Index for AI research blogs / Geoff Davis London
I am doing research into computer text generation, specifically machine learning and text generation, in a field generally known as AI or artificial intelligence, at University of London CCI Camberwell London. My research supervisor is Professor Mick Grierson (see credits at bottom). I’m also doing other practice-based artworks for an exhibition in 2021.
I previously programmed ‘story generators’ in the days of home micros. The first computer poems were generated in 1953. So literature and computing has a long history.
2020 research: what happens when writers use a computer text generator to help write various types of articles? What are their experiences when doing this hybrid activity? This is open-ended (no hypothesis, grounded research) and multi-modal.
Apart from the practicalities of using a text generator, I also addressed plagiarism and ‘fake news’ (see below), and examined how the writer’s occupation (poet, copywriter) affected response.
Study 1 – August 2020
Google GPT-2 was used for research into how professional writers use text generation.
I am now working with OpenAI’s latest GPT-3.
A Poetry Generator will be released this summer.
The study had three text generation and editing experiments, and included many feedback questions.
Nine out of ten of these writers (89%) had never used a text generator before. It is easy when working in the computer domain to assume everyone knows about advances, but they do not.
Research topics are now archived. The report will be published soon.
For more information on ‘fake news’ research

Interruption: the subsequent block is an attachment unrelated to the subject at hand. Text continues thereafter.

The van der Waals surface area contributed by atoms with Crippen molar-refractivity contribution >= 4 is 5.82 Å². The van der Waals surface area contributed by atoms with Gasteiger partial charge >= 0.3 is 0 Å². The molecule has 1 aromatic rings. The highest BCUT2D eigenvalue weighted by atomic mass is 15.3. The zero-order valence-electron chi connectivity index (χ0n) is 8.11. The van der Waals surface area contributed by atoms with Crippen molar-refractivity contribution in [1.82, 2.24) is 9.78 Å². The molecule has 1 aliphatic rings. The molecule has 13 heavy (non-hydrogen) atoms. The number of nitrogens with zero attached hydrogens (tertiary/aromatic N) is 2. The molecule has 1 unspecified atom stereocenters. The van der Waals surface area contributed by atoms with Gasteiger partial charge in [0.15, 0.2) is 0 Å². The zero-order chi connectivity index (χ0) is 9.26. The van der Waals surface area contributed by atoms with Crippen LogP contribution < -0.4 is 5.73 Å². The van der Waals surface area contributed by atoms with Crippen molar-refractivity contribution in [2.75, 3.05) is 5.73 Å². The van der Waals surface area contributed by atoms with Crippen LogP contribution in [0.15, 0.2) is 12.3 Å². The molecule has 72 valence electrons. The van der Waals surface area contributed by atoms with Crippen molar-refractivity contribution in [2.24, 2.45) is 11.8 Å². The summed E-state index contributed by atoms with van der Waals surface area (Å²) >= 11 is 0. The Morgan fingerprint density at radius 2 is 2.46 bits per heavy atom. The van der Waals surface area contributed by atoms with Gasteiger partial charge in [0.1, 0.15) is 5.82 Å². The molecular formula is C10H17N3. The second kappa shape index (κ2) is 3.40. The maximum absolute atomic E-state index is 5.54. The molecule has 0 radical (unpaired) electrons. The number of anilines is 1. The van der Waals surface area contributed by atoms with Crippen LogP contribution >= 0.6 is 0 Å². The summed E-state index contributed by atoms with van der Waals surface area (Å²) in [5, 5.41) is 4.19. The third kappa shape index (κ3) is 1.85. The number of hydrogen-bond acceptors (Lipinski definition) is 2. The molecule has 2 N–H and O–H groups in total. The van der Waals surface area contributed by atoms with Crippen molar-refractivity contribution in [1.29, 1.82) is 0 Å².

These are the most recent papers on fake news:
This study was devised and the study site programmed by Geoff Davis for post-graduate research at University of London UAL CCI 2019-2020. Research supervisor is Professor Mick Grierson.
A publicly available text generator was used in the study experiments, as this is the sort of system people might use outside of the study.
It was also not practical to recreate (program, train, fine-tune, host) a large scale text generation system for this usability pre-study.
Fabrice Bellard, coder of Text Synth:
Text Synth is build using the GPT-2 language model released by Google OpenAI. It is a neural network of 1.5 billion parameters based on the Transformer architecture.
GPT-2 was trained to predict the next word on a large database of 40 GB of internet texts. Thanks to myriad web writers for the training data and OpenAI for providing their GPT-2 model.
Permission was granted to use Text Synth in the study by Fabrice Bellard July 7 2020.
Visit OpenAI’s blog for more information on Google’s OpenAI text generation.
Image prompt man and dog photo
The image is from public sources under free license, it is an old image. See Man and Dog blog.
All material on this website is copyright Geoff Davis London 2021.